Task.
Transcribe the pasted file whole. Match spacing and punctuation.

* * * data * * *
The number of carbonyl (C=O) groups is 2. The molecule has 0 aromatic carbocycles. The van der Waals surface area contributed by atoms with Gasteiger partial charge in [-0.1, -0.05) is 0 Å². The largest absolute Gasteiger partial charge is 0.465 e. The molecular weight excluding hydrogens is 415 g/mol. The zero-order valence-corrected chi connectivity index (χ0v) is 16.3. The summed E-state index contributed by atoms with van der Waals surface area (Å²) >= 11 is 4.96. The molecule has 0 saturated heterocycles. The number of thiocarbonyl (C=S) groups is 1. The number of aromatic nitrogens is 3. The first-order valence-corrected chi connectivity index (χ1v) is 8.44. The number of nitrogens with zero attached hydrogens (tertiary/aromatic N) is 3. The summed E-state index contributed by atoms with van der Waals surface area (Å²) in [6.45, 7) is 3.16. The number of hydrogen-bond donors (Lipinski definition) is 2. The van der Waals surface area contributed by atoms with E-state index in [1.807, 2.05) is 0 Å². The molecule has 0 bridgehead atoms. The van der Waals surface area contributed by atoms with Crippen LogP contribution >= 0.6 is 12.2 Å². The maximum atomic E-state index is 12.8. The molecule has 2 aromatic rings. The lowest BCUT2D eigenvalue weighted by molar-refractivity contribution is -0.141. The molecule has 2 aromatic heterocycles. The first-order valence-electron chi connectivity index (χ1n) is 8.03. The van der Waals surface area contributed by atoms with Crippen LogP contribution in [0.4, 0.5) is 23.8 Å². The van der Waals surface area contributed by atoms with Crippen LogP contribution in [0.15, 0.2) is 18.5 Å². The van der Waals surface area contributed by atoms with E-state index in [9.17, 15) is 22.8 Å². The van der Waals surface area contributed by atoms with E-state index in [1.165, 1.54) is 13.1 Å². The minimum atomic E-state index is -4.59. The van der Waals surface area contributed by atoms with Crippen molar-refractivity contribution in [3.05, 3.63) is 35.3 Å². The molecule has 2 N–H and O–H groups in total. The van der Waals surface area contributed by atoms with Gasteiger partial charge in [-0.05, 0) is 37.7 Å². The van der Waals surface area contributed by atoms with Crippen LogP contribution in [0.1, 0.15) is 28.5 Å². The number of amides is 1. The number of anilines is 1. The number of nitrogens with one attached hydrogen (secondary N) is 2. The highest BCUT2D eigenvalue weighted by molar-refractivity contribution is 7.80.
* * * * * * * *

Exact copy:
The number of carbonyl (C=O) groups is 2. The molecule has 0 aromatic carbocycles. The van der Waals surface area contributed by atoms with Gasteiger partial charge in [-0.1, -0.05) is 0 Å². The largest absolute Gasteiger partial charge is 0.465 e. The molecular weight excluding hydrogens is 415 g/mol. The zero-order valence-corrected chi connectivity index (χ0v) is 16.3. The summed E-state index contributed by atoms with van der Waals surface area (Å²) >= 11 is 4.96. The molecule has 0 saturated heterocycles. The number of thiocarbonyl (C=S) groups is 1. The number of aromatic nitrogens is 3. The first-order valence-corrected chi connectivity index (χ1v) is 8.44. The number of nitrogens with zero attached hydrogens (tertiary/aromatic N) is 3. The summed E-state index contributed by atoms with van der Waals surface area (Å²) in [6.45, 7) is 3.16. The number of hydrogen-bond donors (Lipinski definition) is 2. The van der Waals surface area contributed by atoms with E-state index in [1.807, 2.05) is 0 Å². The molecule has 0 bridgehead atoms. The van der Waals surface area contributed by atoms with Crippen LogP contribution >= 0.6 is 12.2 Å². The maximum atomic E-state index is 12.8. The molecule has 2 aromatic rings. The lowest BCUT2D eigenvalue weighted by molar-refractivity contribution is -0.141. The molecule has 2 aromatic heterocycles. The first-order valence-electron chi connectivity index (χ1n) is 8.03. The van der Waals surface area contributed by atoms with Crippen LogP contribution in [0.4, 0.5) is 23.8 Å². The van der Waals surface area contributed by atoms with Crippen LogP contribution in [0.15, 0.2) is 18.5 Å². The van der Waals surface area contributed by atoms with E-state index in [9.17, 15) is 22.8 Å². The van der Waals surface area contributed by atoms with E-state index in [1.165, 1.54) is 13.1 Å². The minimum atomic E-state index is -4.59. The van der Waals surface area contributed by atoms with Crippen molar-refractivity contribution in [3.05, 3.63) is 35.3 Å². The molecule has 2 N–H and O–H groups in total. The van der Waals surface area contributed by atoms with Gasteiger partial charge in [-0.05, 0) is 37.7 Å². The van der Waals surface area contributed by atoms with Crippen LogP contribution in [0.1, 0.15) is 28.5 Å². The number of amides is 1. The number of anilines is 1. The number of nitrogens with one attached hydrogen (secondary N) is 2. The highest BCUT2D eigenvalue weighted by molar-refractivity contribution is 7.80.